“First, we print the channels with the wax printer, which is just a regular printer. That’s another thing—since this is just a regular printer, you could buy it for any lab to use whenever you need it. We then melt these channels onto the paper using any hot plate or oven so that the ink bleeds through and covers the whole span of the paper and is uniform on both sides. After that, we use clear nail polish to paint in-between each channel on one side of the paper. Since the agar—our growth medium—is hydrophilic and the paper absorbs water, the hydrophobic nail polish and melted wax outlines create boundaries for our agar-based environments. We then sterilize this entire system by taping the paper channels into the pipet boxes and placing the boxes into the autoclave. Our setup allows for eight different channels in one box, which is another way this method is more efficient. In the traditional plate method, one plate only contains one trial.”
Being the visual person that I am, I had to ask: “You don’t happen to have a picture, do you?”
“I do; I think I actually have more pictures of yeast on my phone than people.”
“That’s a great pickup line”, I joke as Alyssa scrolls through her phone. When she finally lands on a picture, she tilts her head and admires it, saying: “This is a pretty picture, wow”. She immediately looks at me with her large hazel eyes and we both laugh on cue at the sheer hilarity of her statement. Secretly though, I am admiring her obvious dedication to the project and her tangible ingenuity—Alyssa Levy is going places.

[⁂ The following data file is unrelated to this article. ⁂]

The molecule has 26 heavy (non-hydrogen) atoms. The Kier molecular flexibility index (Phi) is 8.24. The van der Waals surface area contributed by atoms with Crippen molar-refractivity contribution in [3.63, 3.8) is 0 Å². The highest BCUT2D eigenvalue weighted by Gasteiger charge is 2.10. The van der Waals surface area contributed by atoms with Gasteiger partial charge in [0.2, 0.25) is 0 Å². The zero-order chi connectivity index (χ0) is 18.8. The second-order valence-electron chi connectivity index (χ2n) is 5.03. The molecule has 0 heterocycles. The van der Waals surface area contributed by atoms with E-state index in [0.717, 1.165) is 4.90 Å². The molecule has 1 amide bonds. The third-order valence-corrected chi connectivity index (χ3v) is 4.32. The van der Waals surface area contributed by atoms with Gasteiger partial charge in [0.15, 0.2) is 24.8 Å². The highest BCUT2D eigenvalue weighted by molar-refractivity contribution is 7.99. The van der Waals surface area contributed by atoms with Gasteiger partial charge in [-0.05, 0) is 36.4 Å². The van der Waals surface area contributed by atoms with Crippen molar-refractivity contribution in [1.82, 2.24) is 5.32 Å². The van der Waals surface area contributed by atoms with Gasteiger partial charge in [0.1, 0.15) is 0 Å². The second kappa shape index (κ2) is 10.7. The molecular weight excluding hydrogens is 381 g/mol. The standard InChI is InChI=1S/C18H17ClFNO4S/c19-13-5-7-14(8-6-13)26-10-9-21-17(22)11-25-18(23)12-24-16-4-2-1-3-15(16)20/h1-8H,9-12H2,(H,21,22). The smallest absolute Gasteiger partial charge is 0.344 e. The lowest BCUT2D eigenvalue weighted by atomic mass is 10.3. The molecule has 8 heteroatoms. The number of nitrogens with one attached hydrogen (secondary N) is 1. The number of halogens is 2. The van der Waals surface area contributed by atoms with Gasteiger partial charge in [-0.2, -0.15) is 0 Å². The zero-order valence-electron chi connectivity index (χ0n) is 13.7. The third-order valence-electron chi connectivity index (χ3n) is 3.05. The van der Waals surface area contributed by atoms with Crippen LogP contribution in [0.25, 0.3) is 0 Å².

“So, do you think other people can use this method?”
“Yeah, that’s what I love about this project; there’s so much applicability. What I think is most interesting about this is the creation of different environments in each channel. When you pour an agar plate, it’s hard to make half the plate one environment and half the plate another, but with these channels you could theoretically have multiple different environments and see them all. Even though this isn’t necessarily revolutionizing anything, it is more efficient to use than a typical agar plate assay.”
“Earlier you had mentioned to me that at first you wanted to go to law school but then you decided on medical school for the same exact reason—to be around and help people. How do you think—or rather, do you think working in this lab has helped you with your future goals?”
“Well I realized a lot about myself and a lot about research—it’s a mental marathon. I came in with this mentality that I would start this project and I would be in and out in six months and everything would be okay…”
We both burst into laughter, recognizing the naivete of her freshman self.
“A year later…”
“Yeah”, she says, still chuckling. “A year later, we’re finishing. I also learned that people need a humbling experience. This was one of the most humbling experiences of my life. You know, you come in as a freshman and you think you’re all that; you think you know everything. On my first day with this lab I remember sitting there, working for four hours, only for a grad student to come to me and basically say “What the hell are you doing, you did this all wrong”. I wanted to get out of the lab at that point and just start crying; it was so humiliating. But as I look back, I’m thankful that happened. I go into every class and every lab now with the mentality that there are more things I don’t know than I do know. I don’t know all the answers and I’m happy to admit that I don’t know it—I think it’s liberating to be able to say that. Pretty deep stuff from yeast.”